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Duty of Care: The Filmmaker-Protagonist Relationship

By Priyanka Borpujari

JP Jayasankar is an Indian male filmmaker photographed on the sets of his documentary, ‘So Heddan So Hoddan.’ Photo by Mangesh Gudekar

“Really… I feel reluctant… coming to receive you… as my interviewers or crew… Because ever since my exposure to the camera…. As an internationally acclaimed poet… nothing much has come my way… Despite repeated interviews and exposure to the camera… So, in other words… I’ve become allergic to the camera!” 

Harrison Cudjoe enters the frame of the 1997 documentary YCP 1997 with these words, which have resonated with Indian documentary filmmakers, Anjali Monteiro and K.P. Jayasankar. Over nearly three decades of documentary filmmaking, they—like scores of filmmakers who spend months and sometimes years probing a single question and navigating more questions masquerading as answers—have found themselves going beyond the narrative they have created, continuing to be significantly invested in their protagonists and their lives. But when films explore various forms of conflict—and various forms of prisons, as Cudjoe had put it—to what extent can filmmaking as a process continue after the camera has been turned off? 

Beyond the temporality of the filmmaking process—and the possibilities it enables in the continued process of bearing witness—documentary filmmaking allows for the format to explore questions of and from both sides of the camera. Monteiro and Jayasankar found themselves delving into this way back in 1996, with their documentary Kahankar: Ahankar, which attempted to bring together two disparate discourses: a selection of stories and paintings of the indigenous Warli community from western India, as well as the writings that have contributed to creating mythologies about them. The filmmaker duo were already in touch with a grassroots organization that had been working with the Warli community, and through the documentary, wanted to critique the position of authority. “The narratives and paintings by the Warlis address their history and their own worldview; whereas in the documentary, we have punctuated this with narratives by anthropologists that paint them as primitive people. It is not just about our relationship [with the people featured in the film], but about reading between the indices of the stories and narratives about them,” Monteiro explains, adding that they did not simply want to be paratrooping into their space. The result, according to  Monteiro, is a film about narrativity and the role of the filmmaker, rather than a film about the people.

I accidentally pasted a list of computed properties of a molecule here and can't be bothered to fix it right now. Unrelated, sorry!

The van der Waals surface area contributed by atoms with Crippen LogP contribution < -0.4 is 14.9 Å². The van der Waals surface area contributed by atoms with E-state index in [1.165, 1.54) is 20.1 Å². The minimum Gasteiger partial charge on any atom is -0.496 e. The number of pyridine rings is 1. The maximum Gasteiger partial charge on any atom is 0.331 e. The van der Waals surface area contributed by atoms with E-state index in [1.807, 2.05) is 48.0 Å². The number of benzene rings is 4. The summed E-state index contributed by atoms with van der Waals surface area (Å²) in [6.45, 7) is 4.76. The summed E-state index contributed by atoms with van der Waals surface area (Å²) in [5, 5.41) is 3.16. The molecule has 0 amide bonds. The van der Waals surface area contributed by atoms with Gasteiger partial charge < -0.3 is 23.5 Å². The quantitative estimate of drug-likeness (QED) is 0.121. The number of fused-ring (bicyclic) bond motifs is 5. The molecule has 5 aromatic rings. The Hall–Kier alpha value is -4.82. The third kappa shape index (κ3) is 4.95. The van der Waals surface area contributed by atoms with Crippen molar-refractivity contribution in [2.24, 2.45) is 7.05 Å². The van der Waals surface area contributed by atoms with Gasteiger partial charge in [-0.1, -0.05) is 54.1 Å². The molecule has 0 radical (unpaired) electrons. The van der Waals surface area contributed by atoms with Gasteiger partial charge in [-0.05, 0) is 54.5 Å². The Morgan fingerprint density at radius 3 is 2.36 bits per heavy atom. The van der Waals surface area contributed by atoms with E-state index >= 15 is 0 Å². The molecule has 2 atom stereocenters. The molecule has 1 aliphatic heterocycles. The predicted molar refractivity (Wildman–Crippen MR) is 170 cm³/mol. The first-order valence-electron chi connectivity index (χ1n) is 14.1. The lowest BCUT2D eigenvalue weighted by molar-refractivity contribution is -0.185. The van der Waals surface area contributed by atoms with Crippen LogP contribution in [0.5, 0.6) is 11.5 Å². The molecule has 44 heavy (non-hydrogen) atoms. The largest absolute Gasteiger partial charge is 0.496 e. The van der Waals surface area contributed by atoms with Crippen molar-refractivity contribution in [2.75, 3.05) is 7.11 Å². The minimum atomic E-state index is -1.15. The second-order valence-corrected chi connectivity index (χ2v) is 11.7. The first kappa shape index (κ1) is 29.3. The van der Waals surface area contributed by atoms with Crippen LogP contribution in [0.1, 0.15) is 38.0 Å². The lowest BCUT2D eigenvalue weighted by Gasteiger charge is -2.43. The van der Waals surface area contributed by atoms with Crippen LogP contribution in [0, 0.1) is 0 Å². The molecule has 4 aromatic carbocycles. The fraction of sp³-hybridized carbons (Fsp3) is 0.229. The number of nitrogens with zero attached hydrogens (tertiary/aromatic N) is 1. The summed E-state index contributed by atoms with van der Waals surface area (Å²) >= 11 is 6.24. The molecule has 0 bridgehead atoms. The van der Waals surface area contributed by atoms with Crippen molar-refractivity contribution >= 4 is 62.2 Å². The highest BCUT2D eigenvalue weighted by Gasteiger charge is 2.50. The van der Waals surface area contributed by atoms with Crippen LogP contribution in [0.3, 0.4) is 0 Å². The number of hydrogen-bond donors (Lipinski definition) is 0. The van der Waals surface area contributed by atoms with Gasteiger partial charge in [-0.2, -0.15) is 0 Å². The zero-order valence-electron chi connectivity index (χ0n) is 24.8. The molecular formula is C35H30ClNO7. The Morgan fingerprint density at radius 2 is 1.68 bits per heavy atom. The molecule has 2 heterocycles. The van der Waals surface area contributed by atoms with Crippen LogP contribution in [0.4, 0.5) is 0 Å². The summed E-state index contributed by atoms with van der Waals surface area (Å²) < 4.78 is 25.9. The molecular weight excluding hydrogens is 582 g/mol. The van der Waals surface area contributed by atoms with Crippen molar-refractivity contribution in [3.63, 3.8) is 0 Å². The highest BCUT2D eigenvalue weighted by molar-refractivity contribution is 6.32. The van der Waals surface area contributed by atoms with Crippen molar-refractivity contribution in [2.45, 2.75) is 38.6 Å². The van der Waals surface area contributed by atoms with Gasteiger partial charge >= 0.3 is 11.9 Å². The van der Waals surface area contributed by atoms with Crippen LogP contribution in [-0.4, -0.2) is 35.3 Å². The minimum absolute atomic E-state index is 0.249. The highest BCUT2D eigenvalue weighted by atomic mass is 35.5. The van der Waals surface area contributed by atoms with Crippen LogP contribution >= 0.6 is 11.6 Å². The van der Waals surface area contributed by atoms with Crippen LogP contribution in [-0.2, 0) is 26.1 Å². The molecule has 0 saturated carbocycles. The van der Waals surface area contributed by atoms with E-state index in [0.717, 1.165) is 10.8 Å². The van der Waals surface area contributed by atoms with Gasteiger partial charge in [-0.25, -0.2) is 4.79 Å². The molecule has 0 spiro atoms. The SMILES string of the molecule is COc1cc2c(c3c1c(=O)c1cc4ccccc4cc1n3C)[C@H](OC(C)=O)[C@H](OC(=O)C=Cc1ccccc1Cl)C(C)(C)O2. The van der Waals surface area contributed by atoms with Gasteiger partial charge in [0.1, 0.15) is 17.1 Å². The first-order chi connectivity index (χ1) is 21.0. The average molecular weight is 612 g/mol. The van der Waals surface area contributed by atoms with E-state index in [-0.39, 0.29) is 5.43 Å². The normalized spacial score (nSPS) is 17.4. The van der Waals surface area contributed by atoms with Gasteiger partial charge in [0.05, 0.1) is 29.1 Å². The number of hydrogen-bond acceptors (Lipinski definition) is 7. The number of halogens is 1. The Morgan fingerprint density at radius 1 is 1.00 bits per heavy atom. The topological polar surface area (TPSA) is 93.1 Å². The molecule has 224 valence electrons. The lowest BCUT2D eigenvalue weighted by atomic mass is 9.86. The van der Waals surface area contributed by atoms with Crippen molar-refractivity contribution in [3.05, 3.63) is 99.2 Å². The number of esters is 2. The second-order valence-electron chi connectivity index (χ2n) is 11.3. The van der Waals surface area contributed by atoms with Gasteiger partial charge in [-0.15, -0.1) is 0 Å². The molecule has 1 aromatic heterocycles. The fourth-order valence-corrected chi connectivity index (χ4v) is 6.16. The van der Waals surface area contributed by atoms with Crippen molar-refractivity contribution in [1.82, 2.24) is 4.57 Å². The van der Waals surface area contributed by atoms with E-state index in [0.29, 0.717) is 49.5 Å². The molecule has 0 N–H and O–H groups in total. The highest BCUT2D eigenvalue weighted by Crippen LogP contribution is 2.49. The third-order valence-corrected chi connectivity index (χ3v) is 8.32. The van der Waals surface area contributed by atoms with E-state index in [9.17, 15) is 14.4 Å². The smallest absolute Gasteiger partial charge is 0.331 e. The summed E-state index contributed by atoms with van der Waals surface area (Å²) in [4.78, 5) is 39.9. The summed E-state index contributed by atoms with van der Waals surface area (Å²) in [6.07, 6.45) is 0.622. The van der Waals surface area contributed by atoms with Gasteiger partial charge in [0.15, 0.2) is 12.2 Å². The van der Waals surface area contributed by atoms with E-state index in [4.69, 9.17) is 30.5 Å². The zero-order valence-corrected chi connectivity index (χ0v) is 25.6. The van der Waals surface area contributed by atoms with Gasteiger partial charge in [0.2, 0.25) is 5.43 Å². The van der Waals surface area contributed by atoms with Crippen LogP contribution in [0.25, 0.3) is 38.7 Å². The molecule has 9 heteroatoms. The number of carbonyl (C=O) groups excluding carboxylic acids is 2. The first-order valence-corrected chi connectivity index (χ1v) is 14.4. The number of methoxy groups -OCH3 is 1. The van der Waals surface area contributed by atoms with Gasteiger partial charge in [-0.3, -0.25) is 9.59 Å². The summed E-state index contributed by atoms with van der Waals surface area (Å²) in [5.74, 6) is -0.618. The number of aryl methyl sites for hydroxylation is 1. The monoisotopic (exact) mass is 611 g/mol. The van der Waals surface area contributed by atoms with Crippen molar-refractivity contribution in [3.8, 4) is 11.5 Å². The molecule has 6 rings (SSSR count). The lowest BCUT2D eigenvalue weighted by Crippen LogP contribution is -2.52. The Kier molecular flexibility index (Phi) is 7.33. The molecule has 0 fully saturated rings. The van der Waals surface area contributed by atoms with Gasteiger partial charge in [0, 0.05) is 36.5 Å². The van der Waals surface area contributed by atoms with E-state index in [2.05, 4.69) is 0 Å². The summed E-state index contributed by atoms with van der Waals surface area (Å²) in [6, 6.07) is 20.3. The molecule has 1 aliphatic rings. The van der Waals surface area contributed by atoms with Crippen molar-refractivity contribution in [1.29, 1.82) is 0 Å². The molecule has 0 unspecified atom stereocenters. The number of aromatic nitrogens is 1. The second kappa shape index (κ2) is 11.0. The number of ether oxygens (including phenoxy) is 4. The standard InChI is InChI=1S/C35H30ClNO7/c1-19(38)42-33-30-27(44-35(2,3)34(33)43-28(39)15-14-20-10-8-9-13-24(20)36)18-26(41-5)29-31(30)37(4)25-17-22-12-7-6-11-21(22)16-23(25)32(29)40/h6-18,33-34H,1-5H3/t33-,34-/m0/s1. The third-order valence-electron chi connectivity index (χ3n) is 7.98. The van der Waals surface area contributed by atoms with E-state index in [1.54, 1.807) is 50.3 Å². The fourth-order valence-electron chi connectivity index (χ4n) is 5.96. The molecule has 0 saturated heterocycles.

YCP 1997 explored the lives of six poets incarcerated in India’s Yerwada Central Prison. Instead of focusing on the prison experience, the filmmakers’ relationship with the film’s protagonists was like “one set of creative people who were interacting with another set of creative people, to understand the experience of the prison, and how that brings forth poetry or other creative forms, through that suffering, pain and shock of change of one’s status,” Monteiro says. It was for this reason that the “crime” of the poets—the prisoners—is not mentioned in the 43-minute documentary, unless it was related to the poetry in a tangential manner. “We did not want to once again put on display the hierarchy of judgment, in identifying a person as a murderer or thief,” Jayasankar maintains. “If I am being interviewed, I would like to be called ‘filmmaker and academic,’ not ‘Jayasankar, the traffic offender or digital pirate.’ We have all violated laws; we have just not been caught.” 

Harrison Cudjoe is a Nigerian poet seen sitting in the library of Yerawada Central Prison. Photo by KP Jayasankar

The whiff of the nature of the relationship between the filmmaker and their film’s protagonist becomes evident within the first few frames of any documentary film. Monteiro explains that at an immediate level, it falls upon how the filmmaker relates to the people in the filmmaking process, after the film is made, and the way a relationship might be maintained thereafter. “But the relationship has to be also dealt with within the text of the film, so that they don’t just remain your questions. We want to infest the minds of the viewers with these [questions], making them uncomfortable, and not simply convey the quaintness of the stories of our protagonists. All of us are implicated in the kind of life we continue to lead…. what we choose to look at or what we choose to ignore.” Towards this end, the filmmaking couple have been adhering to—and imparting their students with—the “ethical norm” of screening the film for the people in them first, before going public. They have deleted bits that a film’s protagonists have been uncomfortable with. “These days, filmmakers take verbal, written or recorded-on-camera consent,” Monteiro explains. “That becomes very tokenistic, because people often don’t understand what they are giving their consent to. So we feel it is important for the protagonists to see the final edit.”